The Book of Esther is often criticized by some who like to emphasize that the name of God does not occur anywhere in the Book. A casual reading of the book in English does reveal this to be the case.
The time period of the book of Esther is during the Captivity, after the Jews had been removed from Jerusalem and taken to Babylon. They were then scattered throughout the kingdom of Babylon in an effort to remove their unique cultural and religious beliefs. The goal was to unify them to become one in practice, culture and beliefs with the Babylonians.
Because of this goal, the Jews were given names after the Babylonian gods, as you see in the book of Daniel. Daniel, for instance, was called Belteshazzar – named after the god Bel. The names Mordecai and Esther are also names after the Persian gods – Marduk and Astarte.
Another law imposed on the Jews in an effort to make them conform to the ways of Babylon, was to forbid them to mention the name of the Jewish God – the true and living God. This is the primary reason for His Name not being in the Book. Apparently, King Ahasuerus, a Persian, also had this same law in effect at the time.
While God is certainly under no obligation to conform to man’s laws, it seems that He went along with the lesser power in this matter. This would ensure that the book was able to be kept in the synagogues and homes of the Jews legally in the Babylonian provinces.
What some Bible scholars have discovered, however, is that the name of God does appear in the Book – in the Hebrew. It cannot be seen, though, by normal reading of the Hebrew, because it only appears when read backwards.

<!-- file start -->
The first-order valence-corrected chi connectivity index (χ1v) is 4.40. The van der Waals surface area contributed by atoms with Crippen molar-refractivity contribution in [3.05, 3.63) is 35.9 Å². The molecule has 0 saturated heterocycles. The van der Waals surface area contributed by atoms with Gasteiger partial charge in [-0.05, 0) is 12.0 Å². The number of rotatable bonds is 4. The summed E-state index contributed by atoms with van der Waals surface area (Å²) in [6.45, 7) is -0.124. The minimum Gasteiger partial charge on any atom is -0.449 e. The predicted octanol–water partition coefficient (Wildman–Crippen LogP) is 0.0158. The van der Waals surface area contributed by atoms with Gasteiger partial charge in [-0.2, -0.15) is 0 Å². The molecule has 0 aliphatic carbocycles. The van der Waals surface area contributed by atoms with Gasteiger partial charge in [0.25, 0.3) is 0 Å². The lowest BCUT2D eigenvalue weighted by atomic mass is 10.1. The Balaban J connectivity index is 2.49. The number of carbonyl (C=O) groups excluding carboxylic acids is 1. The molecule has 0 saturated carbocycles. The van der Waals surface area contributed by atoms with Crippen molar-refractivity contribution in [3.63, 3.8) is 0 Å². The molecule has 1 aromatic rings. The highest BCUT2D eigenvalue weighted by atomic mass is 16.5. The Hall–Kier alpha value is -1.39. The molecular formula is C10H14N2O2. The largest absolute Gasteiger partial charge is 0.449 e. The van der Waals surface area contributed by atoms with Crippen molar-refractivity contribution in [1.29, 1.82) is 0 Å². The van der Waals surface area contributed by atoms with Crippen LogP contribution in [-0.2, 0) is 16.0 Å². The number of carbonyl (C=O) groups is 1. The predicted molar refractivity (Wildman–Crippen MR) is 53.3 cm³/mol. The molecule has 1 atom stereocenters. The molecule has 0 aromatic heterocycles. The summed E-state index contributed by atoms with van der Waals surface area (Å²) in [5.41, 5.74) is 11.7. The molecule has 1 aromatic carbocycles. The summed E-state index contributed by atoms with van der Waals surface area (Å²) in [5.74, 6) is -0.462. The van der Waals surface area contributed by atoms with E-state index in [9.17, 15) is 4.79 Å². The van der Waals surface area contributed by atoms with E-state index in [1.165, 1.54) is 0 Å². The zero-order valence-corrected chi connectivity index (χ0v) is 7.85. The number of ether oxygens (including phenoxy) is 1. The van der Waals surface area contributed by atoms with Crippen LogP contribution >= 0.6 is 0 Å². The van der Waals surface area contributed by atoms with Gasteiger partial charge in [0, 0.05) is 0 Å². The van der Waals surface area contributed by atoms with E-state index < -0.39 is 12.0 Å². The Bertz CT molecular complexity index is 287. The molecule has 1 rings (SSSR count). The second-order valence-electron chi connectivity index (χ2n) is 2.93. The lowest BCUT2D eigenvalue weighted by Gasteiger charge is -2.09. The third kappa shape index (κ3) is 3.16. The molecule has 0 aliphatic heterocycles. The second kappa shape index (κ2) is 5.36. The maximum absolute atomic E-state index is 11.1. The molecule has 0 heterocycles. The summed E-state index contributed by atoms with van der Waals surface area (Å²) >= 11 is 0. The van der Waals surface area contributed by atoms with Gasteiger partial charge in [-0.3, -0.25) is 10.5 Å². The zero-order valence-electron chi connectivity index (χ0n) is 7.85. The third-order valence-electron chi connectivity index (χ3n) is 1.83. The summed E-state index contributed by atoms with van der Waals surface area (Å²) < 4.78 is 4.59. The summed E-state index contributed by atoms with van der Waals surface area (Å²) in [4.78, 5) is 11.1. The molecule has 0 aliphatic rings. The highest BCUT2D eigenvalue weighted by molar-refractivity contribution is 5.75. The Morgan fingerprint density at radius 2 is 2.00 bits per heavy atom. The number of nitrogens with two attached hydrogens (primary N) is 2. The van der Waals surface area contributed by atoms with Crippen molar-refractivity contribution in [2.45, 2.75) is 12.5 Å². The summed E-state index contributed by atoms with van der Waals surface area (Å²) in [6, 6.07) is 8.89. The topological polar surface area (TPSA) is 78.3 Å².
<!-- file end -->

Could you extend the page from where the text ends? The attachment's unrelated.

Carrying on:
In Hebrew, the Name of God appears a total of eight times in the Book, each time spelled backwards. What is also most amazing is that each time His wonderful Name appears, it is when you would expect to find Him getting involved in the preservation of His people. This is evidence of inspiration. God’s working behind the scenes is just what is seen today, although often working invisibly in the world – yet He is there for those who know and love Him. He is real and He has not forsaken His own – as He promised.
In the KJV, it is very evident that God was protecting His people the Jews. In this case, the Jews were those who did not return to Jerusalem when the opportunity was given years earlier. The reversal of the evil scheme of Haman was exposed on time, planned against, and the enemies of Israel were destroyed. It is evident that God raised up key people such as Esther, where it was said: “thou art come to the kingdom for such a time as this” (Esther 4:14). The Book reveals the origin of the Feast of Purim, which holiday the Jews still celebrate today. It would not be known where this holiday started except for the book of Esther.
As Christians, we also need to realize that we are the ones that God has put here on earth “at such a time as this,” who can bring deliverance to our nation. None of us are here by accident; nor are we here merely by chance. We are to be His witnesses, and we are to be in prayer for revival – as if our very future existence depends on it.